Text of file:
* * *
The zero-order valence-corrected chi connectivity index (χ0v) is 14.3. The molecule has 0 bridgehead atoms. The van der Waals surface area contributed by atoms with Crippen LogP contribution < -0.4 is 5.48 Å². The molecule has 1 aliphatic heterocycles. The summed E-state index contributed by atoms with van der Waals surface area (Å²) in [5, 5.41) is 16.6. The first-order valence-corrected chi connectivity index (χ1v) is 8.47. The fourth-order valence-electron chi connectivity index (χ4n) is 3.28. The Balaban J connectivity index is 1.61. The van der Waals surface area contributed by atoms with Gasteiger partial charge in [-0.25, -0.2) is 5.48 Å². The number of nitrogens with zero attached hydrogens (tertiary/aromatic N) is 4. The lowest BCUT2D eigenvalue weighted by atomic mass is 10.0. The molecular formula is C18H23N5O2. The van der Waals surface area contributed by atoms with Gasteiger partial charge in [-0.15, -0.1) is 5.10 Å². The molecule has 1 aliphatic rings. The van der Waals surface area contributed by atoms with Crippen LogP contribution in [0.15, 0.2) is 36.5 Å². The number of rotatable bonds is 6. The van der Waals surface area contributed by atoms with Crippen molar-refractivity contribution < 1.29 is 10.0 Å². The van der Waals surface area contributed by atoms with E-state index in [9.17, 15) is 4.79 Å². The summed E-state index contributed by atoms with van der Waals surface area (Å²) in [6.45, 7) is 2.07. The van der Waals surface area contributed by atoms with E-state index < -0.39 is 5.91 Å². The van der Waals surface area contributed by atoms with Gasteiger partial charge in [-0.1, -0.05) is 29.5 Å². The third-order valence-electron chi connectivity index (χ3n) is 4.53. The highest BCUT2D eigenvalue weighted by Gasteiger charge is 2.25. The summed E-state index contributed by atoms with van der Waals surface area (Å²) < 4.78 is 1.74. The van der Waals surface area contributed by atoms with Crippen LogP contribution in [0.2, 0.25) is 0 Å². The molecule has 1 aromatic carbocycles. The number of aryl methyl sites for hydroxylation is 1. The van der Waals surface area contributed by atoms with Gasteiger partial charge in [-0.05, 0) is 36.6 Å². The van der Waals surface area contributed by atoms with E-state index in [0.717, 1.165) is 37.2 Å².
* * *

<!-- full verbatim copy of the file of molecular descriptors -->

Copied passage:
The zero-order valence-corrected chi connectivity index (χ0v) is 14.3. The molecule has 0 bridgehead atoms. The van der Waals surface area contributed by atoms with Crippen LogP contribution < -0.4 is 5.48 Å². The molecule has 1 aliphatic heterocycles. The summed E-state index contributed by atoms with van der Waals surface area (Å²) in [5, 5.41) is 16.6. The first-order valence-corrected chi connectivity index (χ1v) is 8.47. The fourth-order valence-electron chi connectivity index (χ4n) is 3.28. The Balaban J connectivity index is 1.61. The van der Waals surface area contributed by atoms with Gasteiger partial charge in [-0.25, -0.2) is 5.48 Å². The number of nitrogens with zero attached hydrogens (tertiary/aromatic N) is 4. The lowest BCUT2D eigenvalue weighted by atomic mass is 10.0. The molecular formula is C18H23N5O2. The van der Waals surface area contributed by atoms with Gasteiger partial charge in [-0.15, -0.1) is 5.10 Å². The molecule has 1 aliphatic rings. The van der Waals surface area contributed by atoms with Crippen LogP contribution in [0.15, 0.2) is 36.5 Å². The number of rotatable bonds is 6. The van der Waals surface area contributed by atoms with Crippen molar-refractivity contribution < 1.29 is 10.0 Å². The van der Waals surface area contributed by atoms with E-state index in [9.17, 15) is 4.79 Å². The summed E-state index contributed by atoms with van der Waals surface area (Å²) in [6.45, 7) is 2.07. The van der Waals surface area contributed by atoms with E-state index < -0.39 is 5.91 Å². The van der Waals surface area contributed by atoms with Gasteiger partial charge in [-0.1, -0.05) is 29.5 Å². The third-order valence-electron chi connectivity index (χ3n) is 4.53. The highest BCUT2D eigenvalue weighted by Gasteiger charge is 2.25. The summed E-state index contributed by atoms with van der Waals surface area (Å²) < 4.78 is 1.74. The van der Waals surface area contributed by atoms with Crippen LogP contribution in [0.2, 0.25) is 0 Å². The molecule has 1 aromatic carbocycles. The number of aryl methyl sites for hydroxylation is 1. The van der Waals surface area contributed by atoms with Gasteiger partial charge in [-0.05, 0) is 36.6 Å². The van der Waals surface area contributed by atoms with E-state index in [0.717, 1.165) is 37.2 Å².